If you drive in DC, or anywhere, please be aware of pedestrians and cyclists! This means avoiding phone conversations, listening to loud music, or anything else that may distract you when you’re in your (relatively) safe metal bubble. Know your rights and responsibilities. Know your traffic laws. And remember, driving is a privilege, not a right.

My heart is still pounding, but at least I’m not crying anymore.

  1. For extra credit, check out this national report, aptly titled “Dangerous By Design”, on pedestrian accidents. []
  2. Mum and Dad, if you’re reading this, please don’t panic. I’m as safe as I can be without giving up my right to personal, emission-free city transportation. []
  3. In fact, sometimes bicycle lanes can be more dangerous than the road itself. Where there are lanes, they’re usually hemmed in on the left by traffic and the right by street parking. Even something as simple as a door opened from a parked car into the bicycle lane is enough to seriously injure or even kill an oncoming cyclist. []
  4. There was a bicycle hit-and-run just last week. []
  5. If you’re over the age of 16, you’re still just as likely to die from head trauma! Please wear a helmet. []
  6. Or walking! []

8 Responses

  • I salute your bravery, determination, and passion for biking the edge, and just hope you do not end up a statistic.

    I retired my street bike some 15 years ago after two close calls in a week, where non looking drivers cut in front of me and I took two spills across the hoods of their car. My riding philosophy was to be prepare as much as possible that every car did not see me and most would likely cut me off.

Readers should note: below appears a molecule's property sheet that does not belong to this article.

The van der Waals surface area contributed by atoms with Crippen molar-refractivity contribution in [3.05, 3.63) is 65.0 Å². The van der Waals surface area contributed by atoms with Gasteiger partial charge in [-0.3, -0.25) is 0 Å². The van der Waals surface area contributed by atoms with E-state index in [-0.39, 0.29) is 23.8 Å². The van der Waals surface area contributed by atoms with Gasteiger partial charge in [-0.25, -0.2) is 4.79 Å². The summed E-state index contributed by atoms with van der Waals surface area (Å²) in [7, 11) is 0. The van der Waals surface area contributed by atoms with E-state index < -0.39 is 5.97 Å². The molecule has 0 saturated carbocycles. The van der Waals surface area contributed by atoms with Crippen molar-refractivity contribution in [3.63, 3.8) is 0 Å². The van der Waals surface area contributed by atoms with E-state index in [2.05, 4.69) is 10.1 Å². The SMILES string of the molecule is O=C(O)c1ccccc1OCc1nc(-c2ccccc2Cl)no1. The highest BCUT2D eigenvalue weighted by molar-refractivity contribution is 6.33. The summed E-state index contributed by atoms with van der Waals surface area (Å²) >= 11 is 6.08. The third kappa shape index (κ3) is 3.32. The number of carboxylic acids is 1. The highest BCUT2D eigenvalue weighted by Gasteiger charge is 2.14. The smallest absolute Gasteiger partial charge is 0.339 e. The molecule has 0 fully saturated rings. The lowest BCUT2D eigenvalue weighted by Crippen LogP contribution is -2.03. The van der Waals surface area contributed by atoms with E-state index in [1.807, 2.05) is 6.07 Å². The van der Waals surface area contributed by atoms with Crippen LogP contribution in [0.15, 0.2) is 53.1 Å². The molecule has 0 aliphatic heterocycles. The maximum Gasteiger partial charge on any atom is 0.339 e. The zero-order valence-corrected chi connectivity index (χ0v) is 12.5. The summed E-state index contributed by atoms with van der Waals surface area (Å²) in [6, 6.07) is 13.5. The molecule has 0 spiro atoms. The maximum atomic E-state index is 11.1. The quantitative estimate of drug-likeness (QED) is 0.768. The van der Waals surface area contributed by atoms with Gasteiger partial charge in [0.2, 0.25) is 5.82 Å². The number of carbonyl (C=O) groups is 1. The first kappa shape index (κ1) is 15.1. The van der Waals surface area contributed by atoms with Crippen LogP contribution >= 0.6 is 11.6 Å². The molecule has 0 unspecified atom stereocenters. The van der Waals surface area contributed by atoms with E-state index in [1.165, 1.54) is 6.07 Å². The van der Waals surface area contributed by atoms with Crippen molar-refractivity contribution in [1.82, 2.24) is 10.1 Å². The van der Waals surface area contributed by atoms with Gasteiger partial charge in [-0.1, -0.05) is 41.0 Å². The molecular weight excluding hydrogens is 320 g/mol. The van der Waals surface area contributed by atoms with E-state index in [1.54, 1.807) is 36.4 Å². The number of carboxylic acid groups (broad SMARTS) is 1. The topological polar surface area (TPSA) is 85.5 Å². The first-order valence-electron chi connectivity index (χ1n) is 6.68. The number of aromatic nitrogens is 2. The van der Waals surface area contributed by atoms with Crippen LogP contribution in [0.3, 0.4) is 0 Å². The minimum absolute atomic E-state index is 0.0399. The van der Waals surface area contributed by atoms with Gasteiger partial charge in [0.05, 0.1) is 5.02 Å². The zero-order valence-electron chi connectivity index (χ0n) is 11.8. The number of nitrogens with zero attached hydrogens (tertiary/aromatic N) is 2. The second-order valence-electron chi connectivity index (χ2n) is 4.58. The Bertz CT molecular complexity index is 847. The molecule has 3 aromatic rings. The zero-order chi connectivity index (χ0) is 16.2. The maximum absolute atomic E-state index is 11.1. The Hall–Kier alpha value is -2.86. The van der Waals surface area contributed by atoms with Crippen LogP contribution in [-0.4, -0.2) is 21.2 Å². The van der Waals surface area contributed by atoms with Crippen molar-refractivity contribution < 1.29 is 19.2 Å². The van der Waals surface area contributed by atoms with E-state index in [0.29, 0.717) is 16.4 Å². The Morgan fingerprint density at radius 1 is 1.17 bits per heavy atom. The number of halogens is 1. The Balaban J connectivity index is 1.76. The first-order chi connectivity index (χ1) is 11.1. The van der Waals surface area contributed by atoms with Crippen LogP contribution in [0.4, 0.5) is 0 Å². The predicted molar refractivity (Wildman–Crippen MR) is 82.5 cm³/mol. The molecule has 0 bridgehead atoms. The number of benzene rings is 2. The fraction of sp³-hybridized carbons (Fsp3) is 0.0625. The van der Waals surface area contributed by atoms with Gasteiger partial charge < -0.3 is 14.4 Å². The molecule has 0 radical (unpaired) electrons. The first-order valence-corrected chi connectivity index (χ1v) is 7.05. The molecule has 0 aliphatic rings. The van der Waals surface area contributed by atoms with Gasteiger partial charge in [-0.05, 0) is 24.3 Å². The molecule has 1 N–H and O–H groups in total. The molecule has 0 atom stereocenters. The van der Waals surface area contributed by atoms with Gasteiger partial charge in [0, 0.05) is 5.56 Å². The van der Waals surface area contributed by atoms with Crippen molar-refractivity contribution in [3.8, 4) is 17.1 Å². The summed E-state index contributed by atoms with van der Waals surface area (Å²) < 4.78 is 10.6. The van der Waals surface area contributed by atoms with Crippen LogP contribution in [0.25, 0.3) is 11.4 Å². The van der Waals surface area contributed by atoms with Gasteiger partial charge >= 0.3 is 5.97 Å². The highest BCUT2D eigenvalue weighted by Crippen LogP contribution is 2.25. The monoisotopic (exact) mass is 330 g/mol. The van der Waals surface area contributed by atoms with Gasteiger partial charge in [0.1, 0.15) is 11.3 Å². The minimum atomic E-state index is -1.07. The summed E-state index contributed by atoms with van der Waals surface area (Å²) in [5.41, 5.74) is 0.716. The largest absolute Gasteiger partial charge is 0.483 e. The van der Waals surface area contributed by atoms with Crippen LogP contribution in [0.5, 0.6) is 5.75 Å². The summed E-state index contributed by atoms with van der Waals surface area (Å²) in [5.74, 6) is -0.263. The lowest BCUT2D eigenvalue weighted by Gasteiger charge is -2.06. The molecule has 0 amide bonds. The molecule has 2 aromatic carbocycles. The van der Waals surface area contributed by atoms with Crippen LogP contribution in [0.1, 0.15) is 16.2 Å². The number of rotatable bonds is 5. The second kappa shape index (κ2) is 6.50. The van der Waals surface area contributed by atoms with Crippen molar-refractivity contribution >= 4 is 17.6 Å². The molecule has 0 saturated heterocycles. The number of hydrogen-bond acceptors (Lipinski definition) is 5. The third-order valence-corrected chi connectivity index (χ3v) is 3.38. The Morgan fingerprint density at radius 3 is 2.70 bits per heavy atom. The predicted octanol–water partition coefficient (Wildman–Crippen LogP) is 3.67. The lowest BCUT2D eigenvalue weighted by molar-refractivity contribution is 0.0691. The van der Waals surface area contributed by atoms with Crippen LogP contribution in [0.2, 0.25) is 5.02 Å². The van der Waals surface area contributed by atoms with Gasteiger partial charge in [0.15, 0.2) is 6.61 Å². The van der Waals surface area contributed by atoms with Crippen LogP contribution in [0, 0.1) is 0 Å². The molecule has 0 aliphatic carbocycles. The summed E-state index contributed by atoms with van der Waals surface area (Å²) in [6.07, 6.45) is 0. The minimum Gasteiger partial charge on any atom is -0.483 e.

Here’s to you having a shield of sanity around your ride.

  • You MUST try rickshaw ride through the traffic (pedestrian, bus, car, worshipped cattle, roosters, no white dividing line, no traffic lights, NO lanes) in Old Delhi. What a thrill!

  • Riding a bike on streets in any big city, especially at night, is just plain stupid when public transportation is available. As an observant and prudent automobile driver, I have learned to expect — and defend against — aggressive drivers wherever I go. But it’s the bicyclists and pedestrians I fear most. If I ever see a bicyclist obey a stop sign, I’ll get out of my car and applaud.

  • Serena, I’m glad you got home safely. I’m a bike commuter myself, and although I rant about the dangerous drivers on Calgary’s streets, they sound absolutely timid compared to what you face in DC.

    I applaud you for not being frightened off of your own streets by sociopaths hiding behind their steering wheels. I can’t imagine anyone accepting, allowing, defending, or even encouraging such absolutely reckless and dangerous behaviour – except for the magic that dissolves all responsibility if you’re driving a multi-ton vehicle, bullying someone on a bicycle.

    You pay for the roads with your taxes. You are helping to alleviate heavy traffic by leaving a car in a driveway and riding a bike instead of driving. You are preventing increased pollution. You ride responsibly, safely, carefully, courteously, and legally. You have every right to ride on any street – except where otherwise explicitly restricted (freeways are off limits to non-motorized traffic in Calgary, because the speed differential is just too high to be anywhere near safe).